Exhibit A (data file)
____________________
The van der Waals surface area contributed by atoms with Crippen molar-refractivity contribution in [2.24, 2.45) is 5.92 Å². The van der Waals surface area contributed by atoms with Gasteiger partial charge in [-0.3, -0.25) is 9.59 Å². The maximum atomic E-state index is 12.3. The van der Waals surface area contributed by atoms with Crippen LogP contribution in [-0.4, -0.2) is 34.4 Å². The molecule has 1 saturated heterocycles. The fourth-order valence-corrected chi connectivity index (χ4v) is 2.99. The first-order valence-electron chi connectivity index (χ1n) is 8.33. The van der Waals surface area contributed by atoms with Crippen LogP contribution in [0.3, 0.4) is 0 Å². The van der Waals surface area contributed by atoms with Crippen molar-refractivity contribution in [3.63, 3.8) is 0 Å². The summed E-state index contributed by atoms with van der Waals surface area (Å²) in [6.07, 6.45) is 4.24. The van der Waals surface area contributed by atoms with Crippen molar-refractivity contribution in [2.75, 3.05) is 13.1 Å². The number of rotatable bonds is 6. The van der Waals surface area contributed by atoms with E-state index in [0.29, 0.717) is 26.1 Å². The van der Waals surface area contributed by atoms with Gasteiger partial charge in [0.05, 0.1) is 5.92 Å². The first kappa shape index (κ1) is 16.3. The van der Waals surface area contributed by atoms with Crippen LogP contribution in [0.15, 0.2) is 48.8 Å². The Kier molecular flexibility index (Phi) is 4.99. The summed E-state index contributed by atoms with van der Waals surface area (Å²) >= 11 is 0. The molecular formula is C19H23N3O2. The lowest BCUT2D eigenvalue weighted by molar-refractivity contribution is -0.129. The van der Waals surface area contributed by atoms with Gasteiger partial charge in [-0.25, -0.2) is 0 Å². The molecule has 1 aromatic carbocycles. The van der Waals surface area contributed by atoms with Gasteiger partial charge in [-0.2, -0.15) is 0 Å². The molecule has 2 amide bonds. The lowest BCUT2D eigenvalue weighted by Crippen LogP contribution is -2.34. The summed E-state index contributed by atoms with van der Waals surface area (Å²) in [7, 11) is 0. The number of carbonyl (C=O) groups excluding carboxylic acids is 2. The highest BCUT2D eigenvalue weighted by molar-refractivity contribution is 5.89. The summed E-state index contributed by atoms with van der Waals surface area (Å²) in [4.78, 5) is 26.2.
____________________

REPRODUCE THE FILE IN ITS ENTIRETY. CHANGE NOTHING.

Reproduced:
The van der Waals surface area contributed by atoms with Crippen molar-refractivity contribution in [2.24, 2.45) is 5.92 Å². The van der Waals surface area contributed by atoms with Gasteiger partial charge in [-0.3, -0.25) is 9.59 Å². The maximum atomic E-state index is 12.3. The van der Waals surface area contributed by atoms with Crippen LogP contribution in [-0.4, -0.2) is 34.4 Å². The molecule has 1 saturated heterocycles. The fourth-order valence-corrected chi connectivity index (χ4v) is 2.99. The first-order valence-electron chi connectivity index (χ1n) is 8.33. The van der Waals surface area contributed by atoms with Crippen LogP contribution in [0.3, 0.4) is 0 Å². The van der Waals surface area contributed by atoms with Crippen molar-refractivity contribution in [3.63, 3.8) is 0 Å². The summed E-state index contributed by atoms with van der Waals surface area (Å²) in [6.07, 6.45) is 4.24. The van der Waals surface area contributed by atoms with Crippen molar-refractivity contribution in [2.75, 3.05) is 13.1 Å². The number of rotatable bonds is 6. The van der Waals surface area contributed by atoms with E-state index in [0.29, 0.717) is 26.1 Å². The van der Waals surface area contributed by atoms with Gasteiger partial charge in [0.05, 0.1) is 5.92 Å². The first kappa shape index (κ1) is 16.3. The van der Waals surface area contributed by atoms with Crippen LogP contribution in [0.15, 0.2) is 48.8 Å². The Kier molecular flexibility index (Phi) is 4.99. The summed E-state index contributed by atoms with van der Waals surface area (Å²) >= 11 is 0. The molecular formula is C19H23N3O2. The lowest BCUT2D eigenvalue weighted by molar-refractivity contribution is -0.129. The van der Waals surface area contributed by atoms with Gasteiger partial charge in [-0.25, -0.2) is 0 Å². The molecule has 1 aromatic carbocycles. The van der Waals surface area contributed by atoms with Gasteiger partial charge in [-0.2, -0.15) is 0 Å². The molecule has 2 amide bonds. The lowest BCUT2D eigenvalue weighted by Crippen LogP contribution is -2.34. The summed E-state index contributed by atoms with van der Waals surface area (Å²) in [7, 11) is 0. The number of carbonyl (C=O) groups excluding carboxylic acids is 2. The highest BCUT2D eigenvalue weighted by molar-refractivity contribution is 5.89. The summed E-state index contributed by atoms with van der Waals surface area (Å²) in [4.78, 5) is 26.2.